Toward legalising same-sex marriage

Source: The post is based on an article “Toward legalising same-sex marriage” published in The Hindu on 28th November 2022.

Syllabus: GS 2 – Social Justice

Relevance: problems with LGBTQI+

News: Two LGBT couples have filed petitions in the Supreme Court to allow recognition of same-sex marriage under the Special Marriage Act, (SMA) 1954.

The SMA provides a civil form of marriage for couples who cannot marry under their personal law and both the petitioners seek to recognise same-sex marriage in relation to SMA.

What are the arguments of petitioners?

SMA is beyond the purview of the Constitution as it discriminates between same-sex couples and opposite-sex couples.

Act denied same-sex couples both legal rights as well as the social recognition and status.

Recognition of same sex marriage is in continuation of the previous SC judgment – Navtej Singh Johar judgment of 2018 (decriminalising homosexuality) and the Puttaswamy judgment of 2017 (affirming the Right to Privacy as a fundamental right).

Section 4 of the SMA on one hand allows marriage between any two persons but on the other hand Section 4(c) of the SMA uses gender specific words like husband/wife. This limits the Act to opposite genders.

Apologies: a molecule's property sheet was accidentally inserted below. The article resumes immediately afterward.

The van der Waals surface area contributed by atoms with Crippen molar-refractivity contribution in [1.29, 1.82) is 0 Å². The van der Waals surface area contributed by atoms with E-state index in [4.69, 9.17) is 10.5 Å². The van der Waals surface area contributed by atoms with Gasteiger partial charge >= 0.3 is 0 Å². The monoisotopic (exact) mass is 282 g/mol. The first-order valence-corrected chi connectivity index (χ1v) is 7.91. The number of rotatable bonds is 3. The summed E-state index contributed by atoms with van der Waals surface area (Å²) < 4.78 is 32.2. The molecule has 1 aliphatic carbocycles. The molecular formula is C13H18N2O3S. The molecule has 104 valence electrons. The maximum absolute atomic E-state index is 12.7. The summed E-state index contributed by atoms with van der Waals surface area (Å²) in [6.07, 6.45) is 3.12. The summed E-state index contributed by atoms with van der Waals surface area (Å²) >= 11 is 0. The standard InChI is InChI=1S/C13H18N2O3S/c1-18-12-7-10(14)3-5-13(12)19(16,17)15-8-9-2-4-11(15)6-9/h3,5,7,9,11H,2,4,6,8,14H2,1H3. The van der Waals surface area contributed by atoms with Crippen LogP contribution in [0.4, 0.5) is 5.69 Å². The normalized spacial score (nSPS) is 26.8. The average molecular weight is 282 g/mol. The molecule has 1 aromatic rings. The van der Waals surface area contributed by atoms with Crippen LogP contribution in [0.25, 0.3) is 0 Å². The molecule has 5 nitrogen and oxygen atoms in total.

Therefore, both petitioners demanded that SMA should be made gender neutral.

One of the new petitioners highlighted SC judgment of NALSA vs Union of India judgment (2014). The court in this judgment held that non-binary individuals were protected under the Constitution and fundamental rights such as equality, non-discrimination, life, freedom, etc. also applies to these individuals.

What is the stand of the government on the issue?

The centre last year has opposed the same sex marriage. It said that the same sex marriage is neither recognised nor accepted in any uncodified personal laws or any codified statutory laws.

It further said that as per law, marriage was only permissible between a “biological man” and “biological woman”.

Which country in the world has legalised same sex marriage?

The Netherlands was the first country in 2001 to legalise same-sex marriage and many other countries followed it.

Today, around 32 countries have legalised same-sex marriages. Many of these countries have recognised same-sex civil unions.

Civil unions or partnerships provide legal recognition of unmarried couples of the same or opposite sex in order to grant them some of the rights that come with marriage such as inheritance, medical benefits, employee benefits to spouses, etc.

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